WINDOW HORSES The Poetic Persian Epiphany of Rosie Ming
Cinema Reports' Editors on 09/30/2017
Window Horses, a Canadian
film about Iranian Poetry on US screens.
Intrinsically shaped by
multiculturalism, Canadian director Ann Marie Fleming has amassed a body of work
grounded in her curiosity to learn about cultures geographically distant from
her own, but directly linked through a similar artistic spirit.
Set largely in Iran, Fleming’s debut feature Window Horses—which follows the
more than 30 short films she’s made in the last three decades—is a delicately
crafted and heartwarming ode to borderless connections between people via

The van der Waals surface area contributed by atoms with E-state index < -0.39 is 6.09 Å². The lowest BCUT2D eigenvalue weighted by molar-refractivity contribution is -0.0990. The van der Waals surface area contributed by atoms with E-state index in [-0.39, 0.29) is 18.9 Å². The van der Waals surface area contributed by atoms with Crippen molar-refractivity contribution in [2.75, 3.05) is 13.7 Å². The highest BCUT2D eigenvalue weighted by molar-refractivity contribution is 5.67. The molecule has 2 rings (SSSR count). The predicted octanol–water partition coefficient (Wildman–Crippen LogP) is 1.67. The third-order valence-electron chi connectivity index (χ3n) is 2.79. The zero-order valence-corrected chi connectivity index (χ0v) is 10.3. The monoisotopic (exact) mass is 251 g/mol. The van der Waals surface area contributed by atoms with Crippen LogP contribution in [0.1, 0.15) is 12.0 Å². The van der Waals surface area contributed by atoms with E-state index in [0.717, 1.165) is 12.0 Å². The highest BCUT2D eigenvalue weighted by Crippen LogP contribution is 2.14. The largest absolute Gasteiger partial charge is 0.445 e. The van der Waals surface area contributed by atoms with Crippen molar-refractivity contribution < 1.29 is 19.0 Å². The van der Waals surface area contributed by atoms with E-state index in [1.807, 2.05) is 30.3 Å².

creativity, and a love letter to Iranian poetry.
The film had its U.S. premiere at the Santa Barbara International Film
Festival back in February, in the midst of the shameful Muslim travel ban, and
First Pond Entertainment is releasing it theatrically in Los Angeles today, only
five days after the White House announced that it would roll out new
discriminatory measures against those traveling to the U.S. from a set of eight
countries that includes Iran. In light of these unjust developments, Window
Horses’ value as a gorgeous candy-colored piece of magical animation that aims
to unite, as well as a subtle and non-political statement for the respect and
appreciation of an ancient civilization, has doubled in importance.